Hard Evidence of a Soft Patch?


By Michael Englund The plunge in durable goods orders for March (see BW Online, 4/27/05, "Behind the Durable Goods Bummer") should have been viewed as a warning sign of weaker U.S. economic growth for the first quarter.

Indeed, that notion gained credence from the Apr. 28 release of the advance report on

gross domestic product (GDP) for the quarter. GDP rose 3.1%, well below economists' median forecast of a 3.5% increase. And the release contained another unpleasant surprise: The price index, the component of the report that measures inflation, surged 3.3% (median 2.6%), from 2.3% in the previous quarter.

SOFTWARE SURPRISE. The weak GDP figure, short of the 4% gain generally seen over the past seven quarters, supports the view that higher costs are contributing to what could turn into a widely feared "soft patch" in the U.S. economy. But will the first-quarter lull in GDP growth prove to be the full extent of the softness?

The first-quarter weakness was led by trade, which subtracted 1.5% percentage points from aggregate growth. Fixed-investment growth slowed to 5% in the first quarter, from more than 10% growth over the previous three quarters. The downside surprise for most economists came in fixed investment's equipment and software component, which moderated sharply in the first quarter to a growth rate of only 6.9%.

By comparison, U.S. consumers held up pretty well. Consumption posted only a modest slowdown: a 3.5% growth rate in the first quarter, from 4.2% in the fourth. Inventories added 1.2% percentage points to first-quarter growth. Inventories have recovered the hurricane shortfall of last year's third quarter, and the accumulation rate may now contract to a more sustainable clip in the second quarter of 2005.

JITTERS. Ironically, the mix of consumption figures, with weak durable goods spending but strength in nondurables and services, suggests that auto-sector frailty in the first quarter reflected this change in consumer spending, rather than a softening in the growth figures overall -- even though soft-patch fears actually started from early readings on consumer confidence.

Taking into account the new consumption data for the first quarter -- as well, perhaps, as the March monthly service consumption figures with the personal income report, set for release Apr. 29 -- economists may hesitate to pronounce much of a soft patch in household spending in the second quarter. Gasoline prices may have peaked in late March and early April, concentrating much of the effect on spending in the first quarter. Unless fuel prices resume their surge later in the second quarter, we may have already seen the soft patch from the consumer sector.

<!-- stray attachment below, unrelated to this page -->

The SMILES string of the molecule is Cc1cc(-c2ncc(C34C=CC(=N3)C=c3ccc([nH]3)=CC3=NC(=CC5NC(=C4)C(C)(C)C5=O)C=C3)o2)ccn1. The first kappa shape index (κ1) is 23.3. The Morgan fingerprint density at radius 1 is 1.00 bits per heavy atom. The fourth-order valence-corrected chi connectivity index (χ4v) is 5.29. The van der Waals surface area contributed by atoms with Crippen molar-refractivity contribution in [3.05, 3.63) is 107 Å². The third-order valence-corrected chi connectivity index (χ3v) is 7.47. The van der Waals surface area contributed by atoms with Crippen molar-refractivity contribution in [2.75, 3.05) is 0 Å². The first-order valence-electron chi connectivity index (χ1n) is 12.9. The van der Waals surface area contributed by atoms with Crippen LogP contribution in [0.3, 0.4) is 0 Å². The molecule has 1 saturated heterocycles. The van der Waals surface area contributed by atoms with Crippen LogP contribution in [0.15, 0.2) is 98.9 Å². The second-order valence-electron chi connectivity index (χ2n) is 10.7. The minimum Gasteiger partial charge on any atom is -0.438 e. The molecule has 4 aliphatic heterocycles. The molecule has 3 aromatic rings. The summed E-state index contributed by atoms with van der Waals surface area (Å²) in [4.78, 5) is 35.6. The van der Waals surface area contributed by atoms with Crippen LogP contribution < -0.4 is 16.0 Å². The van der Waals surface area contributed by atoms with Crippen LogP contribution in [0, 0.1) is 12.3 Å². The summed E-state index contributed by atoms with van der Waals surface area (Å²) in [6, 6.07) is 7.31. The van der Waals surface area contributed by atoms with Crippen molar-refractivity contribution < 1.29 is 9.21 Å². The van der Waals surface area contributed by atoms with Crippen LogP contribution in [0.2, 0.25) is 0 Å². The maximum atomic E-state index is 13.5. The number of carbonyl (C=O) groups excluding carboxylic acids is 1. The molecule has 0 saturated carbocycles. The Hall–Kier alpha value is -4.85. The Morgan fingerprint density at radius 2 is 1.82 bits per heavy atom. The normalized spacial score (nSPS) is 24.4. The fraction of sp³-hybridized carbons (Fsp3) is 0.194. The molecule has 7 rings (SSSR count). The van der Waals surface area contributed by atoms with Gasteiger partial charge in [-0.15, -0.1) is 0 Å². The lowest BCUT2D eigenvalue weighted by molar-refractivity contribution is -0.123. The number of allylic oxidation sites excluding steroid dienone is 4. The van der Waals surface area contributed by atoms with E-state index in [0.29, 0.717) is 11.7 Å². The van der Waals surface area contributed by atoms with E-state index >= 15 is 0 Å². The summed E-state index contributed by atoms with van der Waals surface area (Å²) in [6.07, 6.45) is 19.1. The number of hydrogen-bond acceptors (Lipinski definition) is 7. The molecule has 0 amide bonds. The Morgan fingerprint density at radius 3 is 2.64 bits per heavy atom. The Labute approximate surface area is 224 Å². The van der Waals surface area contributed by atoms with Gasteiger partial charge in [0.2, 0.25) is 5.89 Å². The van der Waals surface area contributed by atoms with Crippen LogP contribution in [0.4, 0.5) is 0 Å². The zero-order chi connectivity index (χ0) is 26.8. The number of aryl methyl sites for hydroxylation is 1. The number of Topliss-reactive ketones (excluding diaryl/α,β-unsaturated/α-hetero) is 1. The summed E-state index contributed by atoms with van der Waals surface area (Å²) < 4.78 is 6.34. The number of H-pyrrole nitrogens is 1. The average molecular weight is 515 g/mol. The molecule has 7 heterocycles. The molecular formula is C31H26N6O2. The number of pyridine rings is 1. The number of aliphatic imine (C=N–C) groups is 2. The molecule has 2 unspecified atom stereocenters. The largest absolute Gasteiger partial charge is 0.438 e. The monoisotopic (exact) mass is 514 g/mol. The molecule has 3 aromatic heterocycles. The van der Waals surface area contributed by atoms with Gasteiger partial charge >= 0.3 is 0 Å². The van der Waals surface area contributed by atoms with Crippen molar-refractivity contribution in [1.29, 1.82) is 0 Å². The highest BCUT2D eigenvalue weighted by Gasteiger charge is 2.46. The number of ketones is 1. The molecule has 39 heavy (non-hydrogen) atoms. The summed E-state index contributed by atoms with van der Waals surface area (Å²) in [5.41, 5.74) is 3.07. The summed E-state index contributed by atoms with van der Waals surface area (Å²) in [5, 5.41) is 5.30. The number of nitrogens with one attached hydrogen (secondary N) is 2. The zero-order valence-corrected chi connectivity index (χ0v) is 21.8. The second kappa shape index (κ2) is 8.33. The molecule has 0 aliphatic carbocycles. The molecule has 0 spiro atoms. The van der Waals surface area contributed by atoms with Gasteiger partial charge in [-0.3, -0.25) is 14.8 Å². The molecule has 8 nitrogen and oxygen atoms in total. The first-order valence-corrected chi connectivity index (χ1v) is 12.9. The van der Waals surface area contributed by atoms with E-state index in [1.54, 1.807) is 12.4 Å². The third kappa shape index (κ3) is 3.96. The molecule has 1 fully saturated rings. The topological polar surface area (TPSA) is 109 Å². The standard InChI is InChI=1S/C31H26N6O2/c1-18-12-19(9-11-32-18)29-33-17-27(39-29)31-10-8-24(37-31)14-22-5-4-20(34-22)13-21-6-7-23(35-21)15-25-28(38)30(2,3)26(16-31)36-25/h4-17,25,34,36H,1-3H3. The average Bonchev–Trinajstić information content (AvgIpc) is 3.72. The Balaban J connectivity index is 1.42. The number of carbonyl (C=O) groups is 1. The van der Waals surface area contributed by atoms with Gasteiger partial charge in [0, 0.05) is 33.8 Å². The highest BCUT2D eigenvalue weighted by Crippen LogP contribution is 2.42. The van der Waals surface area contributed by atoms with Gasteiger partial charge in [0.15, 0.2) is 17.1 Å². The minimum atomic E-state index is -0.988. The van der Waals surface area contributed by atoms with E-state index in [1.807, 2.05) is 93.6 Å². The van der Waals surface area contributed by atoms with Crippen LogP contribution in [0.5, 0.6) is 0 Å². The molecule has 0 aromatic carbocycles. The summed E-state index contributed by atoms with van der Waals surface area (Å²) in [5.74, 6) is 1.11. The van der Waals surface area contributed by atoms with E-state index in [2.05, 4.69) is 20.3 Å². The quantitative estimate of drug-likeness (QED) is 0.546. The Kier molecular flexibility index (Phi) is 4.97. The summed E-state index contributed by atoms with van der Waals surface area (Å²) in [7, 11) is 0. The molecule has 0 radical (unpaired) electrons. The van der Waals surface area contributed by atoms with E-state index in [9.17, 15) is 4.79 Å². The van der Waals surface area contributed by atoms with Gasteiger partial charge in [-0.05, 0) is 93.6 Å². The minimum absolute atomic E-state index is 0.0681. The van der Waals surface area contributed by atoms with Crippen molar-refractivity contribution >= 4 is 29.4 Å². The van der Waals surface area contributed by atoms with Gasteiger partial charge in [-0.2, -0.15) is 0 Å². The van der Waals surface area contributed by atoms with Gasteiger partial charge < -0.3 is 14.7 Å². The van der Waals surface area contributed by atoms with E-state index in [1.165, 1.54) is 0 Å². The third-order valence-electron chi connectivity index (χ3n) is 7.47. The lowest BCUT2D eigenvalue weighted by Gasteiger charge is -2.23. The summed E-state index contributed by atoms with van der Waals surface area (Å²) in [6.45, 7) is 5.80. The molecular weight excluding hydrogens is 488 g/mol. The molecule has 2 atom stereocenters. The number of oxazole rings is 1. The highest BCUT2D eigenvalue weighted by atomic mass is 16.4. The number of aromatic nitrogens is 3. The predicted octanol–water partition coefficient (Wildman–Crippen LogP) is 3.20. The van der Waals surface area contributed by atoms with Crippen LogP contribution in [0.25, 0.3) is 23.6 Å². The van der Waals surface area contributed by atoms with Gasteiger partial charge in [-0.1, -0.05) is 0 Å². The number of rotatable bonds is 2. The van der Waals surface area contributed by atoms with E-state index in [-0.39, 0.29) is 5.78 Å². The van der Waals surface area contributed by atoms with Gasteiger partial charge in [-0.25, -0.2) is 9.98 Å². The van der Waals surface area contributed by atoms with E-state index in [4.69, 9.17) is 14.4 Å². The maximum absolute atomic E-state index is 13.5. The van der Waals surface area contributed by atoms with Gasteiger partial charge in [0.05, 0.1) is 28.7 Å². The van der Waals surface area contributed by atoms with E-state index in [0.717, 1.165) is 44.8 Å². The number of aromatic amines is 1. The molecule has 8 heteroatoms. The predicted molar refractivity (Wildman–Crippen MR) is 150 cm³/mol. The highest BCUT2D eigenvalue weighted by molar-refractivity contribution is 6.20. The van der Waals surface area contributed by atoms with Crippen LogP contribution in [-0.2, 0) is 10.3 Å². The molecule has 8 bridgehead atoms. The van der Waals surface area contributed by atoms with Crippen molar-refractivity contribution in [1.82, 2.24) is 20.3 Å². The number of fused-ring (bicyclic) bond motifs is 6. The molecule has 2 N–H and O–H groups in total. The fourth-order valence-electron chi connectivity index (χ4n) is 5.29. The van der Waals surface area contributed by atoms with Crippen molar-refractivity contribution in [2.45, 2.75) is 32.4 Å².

Still, soft patches have a way of taking on a life of their own, and this particular one resides in the business sector of the economy rather than in the consumer sector. Businesses may have grown jittery in February and March; wholesale oil prices soared, and executives feared that once the impact showed up at the gas pump, it would hurt their own cost structures as well as overall household spending. This pattern would fit in with durables data for the period, as the March report revealed a sharp moderation in equipment spending for that month and in February. The figures marked a reverse in the December-January period's surge.

BOEING BRIGHT SPOT. The key question is whether the weak business spending seen in February and March will persist into April and May. If shipments and orders of equipment and software bounce in April, it will kill the soft-patch theory. If orders and shipments are weak again, economists will scurry to calibrate the extent of the damage of surging oil prices on business confidence. Much is at stake, so investors should brace themselves for potential volatility around the May 25 durable goods report.

This report can bounce around a fair bit, but we should note aerospace giant Boeing's (BA) sizable backlog of reported orders, which have not materialized in the monthly durables report. That may indicate the brink of a significant bounce in the transportation sector in either April or May. Also, the capital goods figures have followed a zigzag within a robust double-digit growth clip throughout the two-year business investment boom, and the recent four monthly figures look like just another zig and zag to us.

In short, as economists absorb the first-quarter soft patch into their outlooks and review their second-quarter estimates, they may find the consumer unlikely to contribute too much of a slowdown in the current period. The equipment sector and inventories could emerge as the new source of weakness, especially if the next round of durables data is subpar. But that assessment will look quite suspect if we see a typical bounce in the durables data for April. Englund is chief economist for Action Economics


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